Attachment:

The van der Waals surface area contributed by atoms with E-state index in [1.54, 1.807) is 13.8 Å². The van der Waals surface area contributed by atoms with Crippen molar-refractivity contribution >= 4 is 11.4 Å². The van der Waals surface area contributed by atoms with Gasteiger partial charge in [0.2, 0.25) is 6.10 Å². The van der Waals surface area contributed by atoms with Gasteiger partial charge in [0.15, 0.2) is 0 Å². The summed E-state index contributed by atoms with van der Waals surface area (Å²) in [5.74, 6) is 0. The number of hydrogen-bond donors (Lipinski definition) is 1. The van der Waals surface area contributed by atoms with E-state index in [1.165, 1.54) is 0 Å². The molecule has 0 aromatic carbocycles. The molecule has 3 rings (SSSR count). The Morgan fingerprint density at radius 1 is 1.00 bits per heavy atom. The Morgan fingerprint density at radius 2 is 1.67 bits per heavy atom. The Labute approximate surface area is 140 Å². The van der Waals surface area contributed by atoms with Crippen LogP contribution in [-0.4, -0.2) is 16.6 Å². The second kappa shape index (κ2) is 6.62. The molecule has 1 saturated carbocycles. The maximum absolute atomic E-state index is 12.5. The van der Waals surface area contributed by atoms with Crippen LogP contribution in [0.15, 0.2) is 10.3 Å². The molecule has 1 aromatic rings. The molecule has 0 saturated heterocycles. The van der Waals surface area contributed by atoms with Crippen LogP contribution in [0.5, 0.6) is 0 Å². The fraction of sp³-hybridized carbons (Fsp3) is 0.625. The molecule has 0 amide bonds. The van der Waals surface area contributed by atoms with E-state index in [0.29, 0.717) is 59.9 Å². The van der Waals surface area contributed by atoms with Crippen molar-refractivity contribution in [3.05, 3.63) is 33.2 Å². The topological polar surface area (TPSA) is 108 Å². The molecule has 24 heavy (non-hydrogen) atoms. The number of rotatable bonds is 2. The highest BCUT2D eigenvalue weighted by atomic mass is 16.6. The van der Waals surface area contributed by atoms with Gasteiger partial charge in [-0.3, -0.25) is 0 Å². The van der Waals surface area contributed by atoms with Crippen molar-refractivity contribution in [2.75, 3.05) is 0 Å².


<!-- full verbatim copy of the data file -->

The van der Waals surface area contributed by atoms with E-state index in [1.54, 1.807) is 13.8 Å². The van der Waals surface area contributed by atoms with Crippen molar-refractivity contribution >= 4 is 11.4 Å². The van der Waals surface area contributed by atoms with Gasteiger partial charge in [0.2, 0.25) is 6.10 Å². The van der Waals surface area contributed by atoms with Gasteiger partial charge in [0.15, 0.2) is 0 Å². The summed E-state index contributed by atoms with van der Waals surface area (Å²) in [5.74, 6) is 0. The number of hydrogen-bond donors (Lipinski definition) is 1. The van der Waals surface area contributed by atoms with E-state index in [1.165, 1.54) is 0 Å². The molecule has 0 aromatic carbocycles. The molecule has 3 rings (SSSR count). The Morgan fingerprint density at radius 1 is 1.00 bits per heavy atom. The Morgan fingerprint density at radius 2 is 1.67 bits per heavy atom. The Labute approximate surface area is 140 Å². The van der Waals surface area contributed by atoms with Crippen LogP contribution in [-0.4, -0.2) is 16.6 Å². The second kappa shape index (κ2) is 6.62. The molecule has 1 saturated carbocycles. The maximum absolute atomic E-state index is 12.5. The van der Waals surface area contributed by atoms with Crippen LogP contribution in [0.15, 0.2) is 10.3 Å². The molecule has 1 aromatic rings. The molecule has 0 saturated heterocycles. The van der Waals surface area contributed by atoms with Crippen LogP contribution in [0.5, 0.6) is 0 Å². The fraction of sp³-hybridized carbons (Fsp3) is 0.625. The molecule has 0 amide bonds. The van der Waals surface area contributed by atoms with E-state index in [0.29, 0.717) is 59.9 Å². The van der Waals surface area contributed by atoms with Crippen molar-refractivity contribution in [3.05, 3.63) is 33.2 Å². The topological polar surface area (TPSA) is 108 Å². The molecule has 24 heavy (non-hydrogen) atoms. The number of rotatable bonds is 2. The highest BCUT2D eigenvalue weighted by atomic mass is 16.6. The van der Waals surface area contributed by atoms with Gasteiger partial charge in [-0.3, -0.25) is 0 Å². The van der Waals surface area contributed by atoms with Crippen molar-refractivity contribution in [2.75, 3.05) is 0 Å².